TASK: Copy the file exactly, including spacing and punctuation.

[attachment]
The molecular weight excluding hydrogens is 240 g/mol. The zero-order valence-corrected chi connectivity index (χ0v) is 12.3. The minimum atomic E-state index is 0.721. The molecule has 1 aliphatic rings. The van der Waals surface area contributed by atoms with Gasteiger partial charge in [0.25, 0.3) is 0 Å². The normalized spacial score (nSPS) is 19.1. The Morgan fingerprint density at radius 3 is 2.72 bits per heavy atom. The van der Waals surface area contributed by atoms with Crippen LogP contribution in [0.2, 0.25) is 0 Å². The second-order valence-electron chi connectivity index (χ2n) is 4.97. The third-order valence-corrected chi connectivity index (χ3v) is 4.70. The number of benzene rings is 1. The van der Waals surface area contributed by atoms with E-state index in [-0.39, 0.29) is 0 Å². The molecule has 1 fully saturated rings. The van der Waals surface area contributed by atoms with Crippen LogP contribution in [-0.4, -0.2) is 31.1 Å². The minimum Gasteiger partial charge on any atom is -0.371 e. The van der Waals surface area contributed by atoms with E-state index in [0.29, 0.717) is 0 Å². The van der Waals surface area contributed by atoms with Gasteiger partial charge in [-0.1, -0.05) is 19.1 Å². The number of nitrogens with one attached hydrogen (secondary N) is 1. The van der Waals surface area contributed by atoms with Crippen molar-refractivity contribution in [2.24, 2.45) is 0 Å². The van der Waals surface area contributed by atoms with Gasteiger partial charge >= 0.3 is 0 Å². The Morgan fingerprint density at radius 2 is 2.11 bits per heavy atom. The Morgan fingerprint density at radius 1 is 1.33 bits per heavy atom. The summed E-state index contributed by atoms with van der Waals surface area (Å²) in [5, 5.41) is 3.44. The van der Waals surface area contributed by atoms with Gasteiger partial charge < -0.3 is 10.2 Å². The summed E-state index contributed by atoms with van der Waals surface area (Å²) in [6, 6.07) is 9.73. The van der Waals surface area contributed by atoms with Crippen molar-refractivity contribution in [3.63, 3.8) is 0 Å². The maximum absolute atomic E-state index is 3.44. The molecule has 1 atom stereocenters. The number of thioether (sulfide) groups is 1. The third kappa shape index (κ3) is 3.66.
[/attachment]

The molecular weight excluding hydrogens is 240 g/mol. The zero-order valence-corrected chi connectivity index (χ0v) is 12.3. The minimum atomic E-state index is 0.721. The molecule has 1 aliphatic rings. The van der Waals surface area contributed by atoms with Gasteiger partial charge in [0.25, 0.3) is 0 Å². The normalized spacial score (nSPS) is 19.1. The Morgan fingerprint density at radius 3 is 2.72 bits per heavy atom. The van der Waals surface area contributed by atoms with Crippen LogP contribution in [0.2, 0.25) is 0 Å². The second-order valence-electron chi connectivity index (χ2n) is 4.97. The third-order valence-corrected chi connectivity index (χ3v) is 4.70. The number of benzene rings is 1. The van der Waals surface area contributed by atoms with E-state index in [-0.39, 0.29) is 0 Å². The molecule has 1 fully saturated rings. The van der Waals surface area contributed by atoms with Crippen LogP contribution in [-0.4, -0.2) is 31.1 Å². The minimum Gasteiger partial charge on any atom is -0.371 e. The van der Waals surface area contributed by atoms with E-state index in [0.29, 0.717) is 0 Å². The van der Waals surface area contributed by atoms with Gasteiger partial charge in [-0.1, -0.05) is 19.1 Å². The number of nitrogens with one attached hydrogen (secondary N) is 1. The van der Waals surface area contributed by atoms with Crippen molar-refractivity contribution in [2.24, 2.45) is 0 Å². The van der Waals surface area contributed by atoms with Gasteiger partial charge >= 0.3 is 0 Å². The Morgan fingerprint density at radius 2 is 2.11 bits per heavy atom. The Morgan fingerprint density at radius 1 is 1.33 bits per heavy atom. The summed E-state index contributed by atoms with van der Waals surface area (Å²) in [5, 5.41) is 3.44. The van der Waals surface area contributed by atoms with Gasteiger partial charge < -0.3 is 10.2 Å². The summed E-state index contributed by atoms with van der Waals surface area (Å²) in [6, 6.07) is 9.73. The van der Waals surface area contributed by atoms with Crippen molar-refractivity contribution in [3.63, 3.8) is 0 Å². The maximum absolute atomic E-state index is 3.44. The molecule has 1 atom stereocenters. The number of thioether (sulfide) groups is 1. The third kappa shape index (κ3) is 3.66.